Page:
by Lauren Daley '05
Among the killed when the U.S. dropped an atomic bomb on Hiroshima in 1945 were 12 American prisoners of war. Among the survivors, an 8-year-old Japanese boy named Shigeaki Mori.
Mori might have grown up bitter against the Americans who dropped the bomb—instead, he grew up focused on recognizing the 12 young Americans who died from it.
Mori, now 79, has spent his life trying to get the 12 POWs who died in the Hiroshima bombing recognized by the Japanese government as fellow victims.
Directed and produced by Stonehill alum Barry Frechette ’92, the new documentary “Paper Lanterns” tells Mori’s story, and how his perseverance helped rest the minds and hearts of 12 American families-- including the family of POW Norman Brissette of Lowell, Mass.
“Paper Lanterns” is the first feature film for the Emmy Award-winning advertising producer. The film has been shown at various festivals and private screenings both in the U.S. and Japan.
“We say all the time 'Blessed are the peacemakers.' Well, that’s what Mori means to me,” said Frechette, a communication major at Stonehill.
“He didn't have to research the deaths of 12 Americans. He didn't have to reach out to each one of their families, to make sure their loved ones were not forgotten. No one asked that he take a second job to put up a plaque--the only plaque for Americans-- in Hiroshima. He did what he felt was the right thing. And that has made all the difference.”
Today, Frechette is the Director of Integrated Production at Connelly Partners in Boston and, over the years, he has created TV ads, radio spots and content for Web site and digital platforms for a variety of companies.
“Stonehill helped me find my passion for storytelling. My communication classes, along with the film studies classes, helped spark that fire to ask questions and figure out ways to create and share stories with others,” said Frechette who is married to classmate Carolyn (Janik) Frechette ’92.
But the Billerica resident has never made a full-length documentary — until now.
“After some research, I was shocked to see that very little was written about these (POWs). The one real connection was actually from a Japanese man,” he said, referring to Mori.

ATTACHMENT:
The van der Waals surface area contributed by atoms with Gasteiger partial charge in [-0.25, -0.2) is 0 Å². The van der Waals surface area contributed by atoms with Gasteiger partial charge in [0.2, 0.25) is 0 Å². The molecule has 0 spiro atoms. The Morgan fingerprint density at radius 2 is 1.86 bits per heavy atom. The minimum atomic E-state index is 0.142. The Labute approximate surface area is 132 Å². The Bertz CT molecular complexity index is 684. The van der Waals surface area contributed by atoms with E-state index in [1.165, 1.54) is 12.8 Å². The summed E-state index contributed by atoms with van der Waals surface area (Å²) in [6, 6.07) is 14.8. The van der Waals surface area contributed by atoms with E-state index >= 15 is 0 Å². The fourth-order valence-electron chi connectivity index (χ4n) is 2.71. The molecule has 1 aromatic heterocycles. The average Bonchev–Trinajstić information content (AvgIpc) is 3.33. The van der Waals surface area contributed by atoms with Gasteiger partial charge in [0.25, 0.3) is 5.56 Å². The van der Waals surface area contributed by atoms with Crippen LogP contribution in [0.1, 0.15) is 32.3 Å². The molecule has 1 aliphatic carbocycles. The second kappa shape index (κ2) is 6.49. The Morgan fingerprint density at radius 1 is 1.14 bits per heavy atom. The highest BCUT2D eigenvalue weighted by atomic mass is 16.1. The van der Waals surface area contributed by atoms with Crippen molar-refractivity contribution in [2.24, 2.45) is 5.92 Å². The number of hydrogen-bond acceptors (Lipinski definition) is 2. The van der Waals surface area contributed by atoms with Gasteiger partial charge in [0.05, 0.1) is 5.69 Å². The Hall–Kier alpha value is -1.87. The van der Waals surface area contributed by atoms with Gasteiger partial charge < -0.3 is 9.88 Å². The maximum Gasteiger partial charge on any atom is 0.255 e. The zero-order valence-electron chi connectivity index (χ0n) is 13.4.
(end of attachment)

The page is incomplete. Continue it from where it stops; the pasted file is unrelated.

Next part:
“Mori petitioned the mayor of Hiroshima to have all 12 names on the register in the Peace Museum there. He sends the (American POWs’) families Christmas cards each year,” Frechette said.
In 2013, Frechette met with Brissette’s family in Lowell. He flew to Japan to interview Mori in February 2014. The finished film saw a special screening sponsored by the American Embassy in April this year.
Later in the spring, Mori was recognized for a second time—by President Barack Obama, who visited Hiroshima.
“We were blessed to have some real fans of the film at different levels of the government... We received notice the day before Obama's visit that the Moris were invited,” said Frechette, who tuned into the emotional event on BBC.
When Obama hugged Mori, Frechette said, "It was such a special moment... It's something I will never forget." The image is posted on the documentary’s Web site.
"Paper Lanterns" opens in modern-day Hiroshima, in the Moris' living room.
His wife, Kayoko, is making tea. “We are both survivors,” she says in Japanese. She was 3, Mori 8, when the atomic bomb fell on Hiroshima in 1945, she tells us.
“Someone told him that some American soldiers had also died in the bombing. He realized people in America didn’t know about it,” she says. “He started trying to get in contact with the relatives of the deceased. And that’s how we got to where we are today.”
Cut to Mori, now 77, balding, be speckled, riding in a bus. Reflecting on the discovery of the 12 Americans, his voice-over says in Japanese:
“I wanted to let other people know about the history I’d uncovered… I didn’t want it to end with just me being pleased about what I’d found out.”
Frechette said the Mori family were “very humbled” by the finished film. “Seeing the response from all over the world …has touched a chord with everyone” involved with the film, he said.
The families of the American POWS visited Hiroshima, in what for Frechette, was a powerful moment.
"For the Brissette and the Neal families… making that visit to Hiroshima for each of the family members was important. It made a very real connection with the history of their family members as well as... Mori,” he said.
Another poignant moment for Frechette occurred at the memorial for the 70th anniversary of the Atomic Bombing in Hiroshima when Ralph Neal, of Kentucky, a nephew of one of the POWs, and Mori sat together in the Bereaved Family section.
"At that point, I really knew... no matter how the film turned out, we were doing something unique," Frechette said. “Somewhere along the way, (the film) became more of a cause. To shed light on the sacrifice for the Brissettes, the Neals, and all the other POWs killed there, and the real compassion of Mori, all these years later.
"It's a story that's eluded the history books, and seeing it be told in such a personal and emotion way has really touched people,” he said. “Even smallest symbols of compassion can have a ripple effect that can change lives.”
The Martin Institute at Stonehill is working to bring Barry Frechette to campus for a screening of Paper Lanterns during the upcoming academic year.